Minister of Petroleum--Desid�rio da Gra�a Ver�ssimo da Costa
Minister of Planning--Ana Dias Louren�o
Ambassador to the United States--Josefina Perpetua Pitra Diakite
Permanent Representative to the United Nations--Ismael Gaspar Martins
Angola maintains an embassy in the United States at 2100-2108 16th St., NW, Washington, DC 20009 (tel. 202-785-1156; fax 202-822-9049; web: www.angola.org). Angola also maintains consulates in New York City (attached to its Permanent Mission to the United Nations) at 866 UN Plaza, 48th St., Suite 552, New York, NY 10017 (tel. 212-233-3588, ext. 15; fax 212-980-9606; web: http://www2.un.int/public/Angola/) and in Houston at 3040 Post Oak Blvd., Suite 708, Houston, TX 77056 (tel. 713-212-3840; fax 713-212-3841; web: http://www.angola-consulate.org.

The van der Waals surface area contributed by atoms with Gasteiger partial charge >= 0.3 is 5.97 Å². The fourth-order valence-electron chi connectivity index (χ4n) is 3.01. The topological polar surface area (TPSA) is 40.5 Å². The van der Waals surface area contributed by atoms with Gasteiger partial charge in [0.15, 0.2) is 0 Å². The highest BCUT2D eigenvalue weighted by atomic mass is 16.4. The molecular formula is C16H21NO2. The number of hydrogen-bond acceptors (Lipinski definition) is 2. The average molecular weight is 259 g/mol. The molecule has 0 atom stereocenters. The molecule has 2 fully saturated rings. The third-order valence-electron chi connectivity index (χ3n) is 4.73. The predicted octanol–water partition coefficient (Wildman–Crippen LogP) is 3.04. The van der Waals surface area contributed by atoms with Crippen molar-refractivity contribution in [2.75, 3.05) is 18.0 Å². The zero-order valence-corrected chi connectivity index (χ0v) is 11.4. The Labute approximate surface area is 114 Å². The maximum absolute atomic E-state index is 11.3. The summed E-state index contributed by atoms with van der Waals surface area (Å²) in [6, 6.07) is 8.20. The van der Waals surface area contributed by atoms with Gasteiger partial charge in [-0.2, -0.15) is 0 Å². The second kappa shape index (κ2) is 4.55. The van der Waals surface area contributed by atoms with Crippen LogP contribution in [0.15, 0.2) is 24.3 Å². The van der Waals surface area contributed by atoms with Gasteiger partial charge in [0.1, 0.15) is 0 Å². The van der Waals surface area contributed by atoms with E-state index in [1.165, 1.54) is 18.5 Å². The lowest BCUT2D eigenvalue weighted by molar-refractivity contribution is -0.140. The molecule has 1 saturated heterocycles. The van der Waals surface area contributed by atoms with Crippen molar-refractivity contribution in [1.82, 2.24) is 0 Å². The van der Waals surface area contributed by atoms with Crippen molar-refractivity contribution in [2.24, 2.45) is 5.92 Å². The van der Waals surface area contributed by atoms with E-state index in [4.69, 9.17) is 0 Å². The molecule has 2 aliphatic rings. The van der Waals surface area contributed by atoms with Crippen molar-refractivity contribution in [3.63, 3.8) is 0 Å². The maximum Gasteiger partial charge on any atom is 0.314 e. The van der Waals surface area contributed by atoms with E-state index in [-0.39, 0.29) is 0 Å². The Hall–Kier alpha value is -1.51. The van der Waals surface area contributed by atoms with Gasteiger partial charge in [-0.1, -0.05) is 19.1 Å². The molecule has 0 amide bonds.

Angola has a fast-growing economy largely due to a major oil boom, but it also ranks in the bottom 10% of most socioeconomic indicators. The International Monetary Fund (IMF) projects that Angola's real GDP increased by 23.4% in 2007. Aside from the oil sector and diamonds, Angola is recovering from 27 years of nearly continuous warfare, and it remains beset by corruption and economic mismanagement. Despite abundant natural resources, and rising per capita GDP, it was ranked 161 out of 177 countries on the 2006 UN Development Program's (UNDP) Human Development Index. Subsistence agriculture sustains one-third of the population.